Historic ferry Kalakala listing at Port of Tacoma

SEATTLE — Once the pride of Puget Sound, the historic ferry Kalakala is in such bad shape the Corps of Engineers could seize it and dismantle the vessel to prevent it from becoming a hazard to navigation.

The tipping point could have been last week’s storm, which left it listing badly at its mooring at Hylebos Waterway at the Port of Tacoma where the 276-foot vessel has been parked for six years. A sheen also was reported around the vessel, Coast Guard Petty Officer Nathan Bradshaw said Monday.

If the Kalakala were to block the waterway, it could cost the port millions of dollars in lost business, said corps spokesman Bill Dowell. The corps has a plan to take over the vessel and haul it away, if necessary, to keep the waterway open and prevent pollution.

“We would have to move the vessel, which means it would be destroyed and dismantled,” Dowell said. “Obviously we don’t want that to happen, but we have a plan in place should it be required.”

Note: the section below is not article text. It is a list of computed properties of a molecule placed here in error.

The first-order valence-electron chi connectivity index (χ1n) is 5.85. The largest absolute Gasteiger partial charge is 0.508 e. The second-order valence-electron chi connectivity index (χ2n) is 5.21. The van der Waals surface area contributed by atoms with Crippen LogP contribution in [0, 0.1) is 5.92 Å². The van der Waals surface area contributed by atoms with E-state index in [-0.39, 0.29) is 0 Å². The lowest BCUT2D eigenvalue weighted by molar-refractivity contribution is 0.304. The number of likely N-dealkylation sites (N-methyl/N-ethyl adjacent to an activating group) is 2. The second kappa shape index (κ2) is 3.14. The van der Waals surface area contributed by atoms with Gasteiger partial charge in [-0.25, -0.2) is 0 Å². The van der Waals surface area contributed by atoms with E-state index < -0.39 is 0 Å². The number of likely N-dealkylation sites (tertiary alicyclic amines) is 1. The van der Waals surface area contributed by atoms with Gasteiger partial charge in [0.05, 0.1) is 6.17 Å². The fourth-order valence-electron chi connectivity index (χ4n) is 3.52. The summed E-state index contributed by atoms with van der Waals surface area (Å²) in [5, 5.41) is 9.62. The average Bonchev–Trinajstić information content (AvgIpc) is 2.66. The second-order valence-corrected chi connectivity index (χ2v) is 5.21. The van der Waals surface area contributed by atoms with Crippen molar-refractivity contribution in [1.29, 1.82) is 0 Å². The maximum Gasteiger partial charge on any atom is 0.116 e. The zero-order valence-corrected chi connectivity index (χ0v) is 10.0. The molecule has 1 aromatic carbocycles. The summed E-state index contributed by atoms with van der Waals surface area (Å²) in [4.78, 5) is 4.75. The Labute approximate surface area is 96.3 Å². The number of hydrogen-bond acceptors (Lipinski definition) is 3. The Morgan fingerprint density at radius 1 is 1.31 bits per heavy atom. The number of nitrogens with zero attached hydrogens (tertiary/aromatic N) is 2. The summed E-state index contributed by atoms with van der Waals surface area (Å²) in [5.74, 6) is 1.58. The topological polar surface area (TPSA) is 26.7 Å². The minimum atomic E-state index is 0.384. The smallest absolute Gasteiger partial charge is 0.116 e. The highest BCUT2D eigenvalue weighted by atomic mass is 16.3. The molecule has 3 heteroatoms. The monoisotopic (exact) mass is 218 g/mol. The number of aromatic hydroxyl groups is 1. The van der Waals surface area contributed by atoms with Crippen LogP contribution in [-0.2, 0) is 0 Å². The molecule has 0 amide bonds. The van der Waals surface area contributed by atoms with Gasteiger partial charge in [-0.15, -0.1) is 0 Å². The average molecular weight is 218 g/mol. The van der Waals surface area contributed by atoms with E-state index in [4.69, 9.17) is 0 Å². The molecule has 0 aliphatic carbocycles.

The Kalakala (pronounced kuh-LAHK’-uh-luh) may have been blown onto a sunken barge in last week’s storm, Dowell said. It’s listing at about 30 degrees.

It’s the latest indignity for the silver streamlined ferry that symbolized progress when it started carrying passengers on Puget Sound in 1935. After it was taken out of ferry service in 1967, it became a fish processing ship in Alaska.

The Kalakala was towed back to Washington in 1998 with great fanfare and the anticipation it would be preserved as a tourist attraction. It’s been towed from Seattle to Neah Bay to Tacoma. Efforts have failed to come up with the money.

In December, the Coast Guard and Corps of Engineers told owner Steve Rodrigues to make plans to move the Kalaka. He said he sold the Kalakala for $1 to an anonymous buyer who agreed to fix it up.

The listing and report of the sheen could force the corps to exercise its authority and declare the vessel a hazard to navigation.

“Once we make that determination, the process can’t be reversed,” said Dowell. “We don’t have the authority to haul it somewhere and let somebody take over and fix it.”

“It’s not a good situation,” he said. “Nobody wants this happen.”

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